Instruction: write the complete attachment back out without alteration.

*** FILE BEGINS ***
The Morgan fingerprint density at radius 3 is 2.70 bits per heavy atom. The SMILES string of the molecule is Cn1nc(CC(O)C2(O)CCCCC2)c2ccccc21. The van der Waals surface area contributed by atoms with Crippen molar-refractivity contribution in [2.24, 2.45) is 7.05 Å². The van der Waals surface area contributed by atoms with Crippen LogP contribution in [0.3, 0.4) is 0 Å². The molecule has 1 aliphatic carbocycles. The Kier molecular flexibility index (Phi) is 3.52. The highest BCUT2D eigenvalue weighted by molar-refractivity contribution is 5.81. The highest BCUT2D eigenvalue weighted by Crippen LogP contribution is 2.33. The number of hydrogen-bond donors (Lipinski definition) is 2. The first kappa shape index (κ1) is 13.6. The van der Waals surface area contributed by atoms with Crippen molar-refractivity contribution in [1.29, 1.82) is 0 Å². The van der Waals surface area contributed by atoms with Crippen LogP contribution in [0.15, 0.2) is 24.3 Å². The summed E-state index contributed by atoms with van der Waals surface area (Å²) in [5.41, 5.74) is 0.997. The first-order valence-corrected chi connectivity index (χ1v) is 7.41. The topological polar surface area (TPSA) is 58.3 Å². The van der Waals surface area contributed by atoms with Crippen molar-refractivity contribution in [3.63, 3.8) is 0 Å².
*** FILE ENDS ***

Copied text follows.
The Morgan fingerprint density at radius 3 is 2.70 bits per heavy atom. The SMILES string of the molecule is Cn1nc(CC(O)C2(O)CCCCC2)c2ccccc21. The van der Waals surface area contributed by atoms with Crippen molar-refractivity contribution in [2.24, 2.45) is 7.05 Å². The van der Waals surface area contributed by atoms with Crippen LogP contribution in [0.3, 0.4) is 0 Å². The molecule has 1 aliphatic carbocycles. The Kier molecular flexibility index (Phi) is 3.52. The highest BCUT2D eigenvalue weighted by molar-refractivity contribution is 5.81. The highest BCUT2D eigenvalue weighted by Crippen LogP contribution is 2.33. The number of hydrogen-bond donors (Lipinski definition) is 2. The first kappa shape index (κ1) is 13.6. The van der Waals surface area contributed by atoms with Crippen molar-refractivity contribution in [1.29, 1.82) is 0 Å². The van der Waals surface area contributed by atoms with Crippen LogP contribution in [0.15, 0.2) is 24.3 Å². The summed E-state index contributed by atoms with van der Waals surface area (Å²) in [5.41, 5.74) is 0.997. The first-order valence-corrected chi connectivity index (χ1v) is 7.41. The topological polar surface area (TPSA) is 58.3 Å². The van der Waals surface area contributed by atoms with Crippen molar-refractivity contribution in [3.63, 3.8) is 0 Å².